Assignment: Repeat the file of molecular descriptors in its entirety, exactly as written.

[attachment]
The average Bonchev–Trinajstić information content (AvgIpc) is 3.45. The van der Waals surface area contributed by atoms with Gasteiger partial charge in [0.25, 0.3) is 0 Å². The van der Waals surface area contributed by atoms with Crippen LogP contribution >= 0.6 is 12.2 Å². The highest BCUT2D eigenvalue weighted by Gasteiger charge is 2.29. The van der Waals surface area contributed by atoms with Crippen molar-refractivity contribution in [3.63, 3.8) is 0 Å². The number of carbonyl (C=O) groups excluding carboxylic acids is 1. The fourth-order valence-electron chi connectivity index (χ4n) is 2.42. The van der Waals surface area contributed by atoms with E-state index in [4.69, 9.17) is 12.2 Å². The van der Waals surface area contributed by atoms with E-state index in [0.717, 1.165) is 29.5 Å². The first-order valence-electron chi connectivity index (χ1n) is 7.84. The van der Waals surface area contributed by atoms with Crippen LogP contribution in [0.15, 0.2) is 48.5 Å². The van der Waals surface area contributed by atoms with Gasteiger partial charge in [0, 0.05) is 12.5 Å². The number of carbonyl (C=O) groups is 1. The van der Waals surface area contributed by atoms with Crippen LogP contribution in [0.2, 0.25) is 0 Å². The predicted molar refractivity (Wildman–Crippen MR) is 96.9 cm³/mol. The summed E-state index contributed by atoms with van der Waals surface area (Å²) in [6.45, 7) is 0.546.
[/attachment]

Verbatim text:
The average Bonchev–Trinajstić information content (AvgIpc) is 3.45. The van der Waals surface area contributed by atoms with Gasteiger partial charge in [0.25, 0.3) is 0 Å². The van der Waals surface area contributed by atoms with Crippen LogP contribution >= 0.6 is 12.2 Å². The highest BCUT2D eigenvalue weighted by Gasteiger charge is 2.29. The van der Waals surface area contributed by atoms with Crippen molar-refractivity contribution in [3.63, 3.8) is 0 Å². The number of carbonyl (C=O) groups excluding carboxylic acids is 1. The fourth-order valence-electron chi connectivity index (χ4n) is 2.42. The van der Waals surface area contributed by atoms with E-state index in [4.69, 9.17) is 12.2 Å². The van der Waals surface area contributed by atoms with E-state index in [0.717, 1.165) is 29.5 Å². The first-order valence-electron chi connectivity index (χ1n) is 7.84. The van der Waals surface area contributed by atoms with Crippen LogP contribution in [0.15, 0.2) is 48.5 Å². The van der Waals surface area contributed by atoms with Gasteiger partial charge in [0, 0.05) is 12.5 Å². The number of carbonyl (C=O) groups is 1. The van der Waals surface area contributed by atoms with Crippen LogP contribution in [0.2, 0.25) is 0 Å². The predicted molar refractivity (Wildman–Crippen MR) is 96.9 cm³/mol. The summed E-state index contributed by atoms with van der Waals surface area (Å²) in [6.45, 7) is 0.546.